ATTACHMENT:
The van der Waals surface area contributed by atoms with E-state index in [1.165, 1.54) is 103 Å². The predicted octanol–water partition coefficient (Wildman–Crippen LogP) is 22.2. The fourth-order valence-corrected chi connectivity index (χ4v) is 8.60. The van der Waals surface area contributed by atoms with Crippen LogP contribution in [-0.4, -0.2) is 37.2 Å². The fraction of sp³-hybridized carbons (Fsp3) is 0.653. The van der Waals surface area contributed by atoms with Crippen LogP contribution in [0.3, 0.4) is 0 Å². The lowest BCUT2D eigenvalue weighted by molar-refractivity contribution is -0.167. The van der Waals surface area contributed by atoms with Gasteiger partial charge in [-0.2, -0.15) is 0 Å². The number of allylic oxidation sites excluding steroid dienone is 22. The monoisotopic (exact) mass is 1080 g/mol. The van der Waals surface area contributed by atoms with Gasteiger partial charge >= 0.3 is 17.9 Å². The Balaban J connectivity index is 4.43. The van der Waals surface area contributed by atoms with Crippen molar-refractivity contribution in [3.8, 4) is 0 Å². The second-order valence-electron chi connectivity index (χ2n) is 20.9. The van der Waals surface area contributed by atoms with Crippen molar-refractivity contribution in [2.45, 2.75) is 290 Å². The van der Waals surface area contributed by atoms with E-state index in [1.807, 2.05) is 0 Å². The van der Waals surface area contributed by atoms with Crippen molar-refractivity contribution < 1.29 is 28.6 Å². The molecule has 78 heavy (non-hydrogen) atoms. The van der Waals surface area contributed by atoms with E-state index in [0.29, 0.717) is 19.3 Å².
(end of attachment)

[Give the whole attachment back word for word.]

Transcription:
The van der Waals surface area contributed by atoms with E-state index in [1.165, 1.54) is 103 Å². The predicted octanol–water partition coefficient (Wildman–Crippen LogP) is 22.2. The fourth-order valence-corrected chi connectivity index (χ4v) is 8.60. The van der Waals surface area contributed by atoms with Crippen LogP contribution in [-0.4, -0.2) is 37.2 Å². The fraction of sp³-hybridized carbons (Fsp3) is 0.653. The van der Waals surface area contributed by atoms with Crippen LogP contribution in [0.3, 0.4) is 0 Å². The lowest BCUT2D eigenvalue weighted by molar-refractivity contribution is -0.167. The van der Waals surface area contributed by atoms with Gasteiger partial charge in [-0.2, -0.15) is 0 Å². The number of allylic oxidation sites excluding steroid dienone is 22. The monoisotopic (exact) mass is 1080 g/mol. The van der Waals surface area contributed by atoms with Gasteiger partial charge >= 0.3 is 17.9 Å². The Balaban J connectivity index is 4.43. The van der Waals surface area contributed by atoms with Crippen molar-refractivity contribution in [3.8, 4) is 0 Å². The second-order valence-electron chi connectivity index (χ2n) is 20.9. The van der Waals surface area contributed by atoms with Crippen molar-refractivity contribution in [2.45, 2.75) is 290 Å². The van der Waals surface area contributed by atoms with E-state index in [1.807, 2.05) is 0 Å². The van der Waals surface area contributed by atoms with Crippen molar-refractivity contribution < 1.29 is 28.6 Å². The molecule has 78 heavy (non-hydrogen) atoms. The van der Waals surface area contributed by atoms with E-state index in [0.29, 0.717) is 19.3 Å².